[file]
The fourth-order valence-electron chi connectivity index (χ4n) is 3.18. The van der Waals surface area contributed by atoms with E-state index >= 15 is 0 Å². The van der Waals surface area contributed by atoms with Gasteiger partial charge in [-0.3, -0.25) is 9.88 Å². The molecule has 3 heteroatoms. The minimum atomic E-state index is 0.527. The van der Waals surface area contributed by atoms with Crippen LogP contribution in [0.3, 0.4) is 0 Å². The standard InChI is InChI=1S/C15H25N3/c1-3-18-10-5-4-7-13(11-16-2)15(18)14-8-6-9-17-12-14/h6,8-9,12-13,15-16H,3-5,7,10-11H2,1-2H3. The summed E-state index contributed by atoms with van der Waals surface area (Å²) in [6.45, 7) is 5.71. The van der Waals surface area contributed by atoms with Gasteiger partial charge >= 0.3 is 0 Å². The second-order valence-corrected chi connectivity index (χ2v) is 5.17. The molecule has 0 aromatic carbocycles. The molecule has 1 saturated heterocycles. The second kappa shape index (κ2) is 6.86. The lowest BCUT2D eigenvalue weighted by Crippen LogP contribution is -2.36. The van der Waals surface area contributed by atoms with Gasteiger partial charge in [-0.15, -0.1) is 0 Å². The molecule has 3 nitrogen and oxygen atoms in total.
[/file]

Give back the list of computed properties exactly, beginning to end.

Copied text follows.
The fourth-order valence-electron chi connectivity index (χ4n) is 3.18. The van der Waals surface area contributed by atoms with E-state index >= 15 is 0 Å². The van der Waals surface area contributed by atoms with Gasteiger partial charge in [-0.3, -0.25) is 9.88 Å². The molecule has 3 heteroatoms. The minimum atomic E-state index is 0.527. The van der Waals surface area contributed by atoms with Crippen LogP contribution in [0.3, 0.4) is 0 Å². The standard InChI is InChI=1S/C15H25N3/c1-3-18-10-5-4-7-13(11-16-2)15(18)14-8-6-9-17-12-14/h6,8-9,12-13,15-16H,3-5,7,10-11H2,1-2H3. The summed E-state index contributed by atoms with van der Waals surface area (Å²) in [6.45, 7) is 5.71. The van der Waals surface area contributed by atoms with Gasteiger partial charge >= 0.3 is 0 Å². The second-order valence-corrected chi connectivity index (χ2v) is 5.17. The molecule has 0 aromatic carbocycles. The molecule has 1 saturated heterocycles. The second kappa shape index (κ2) is 6.86. The lowest BCUT2D eigenvalue weighted by Crippen LogP contribution is -2.36. The van der Waals surface area contributed by atoms with Gasteiger partial charge in [-0.15, -0.1) is 0 Å². The molecule has 3 nitrogen and oxygen atoms in total.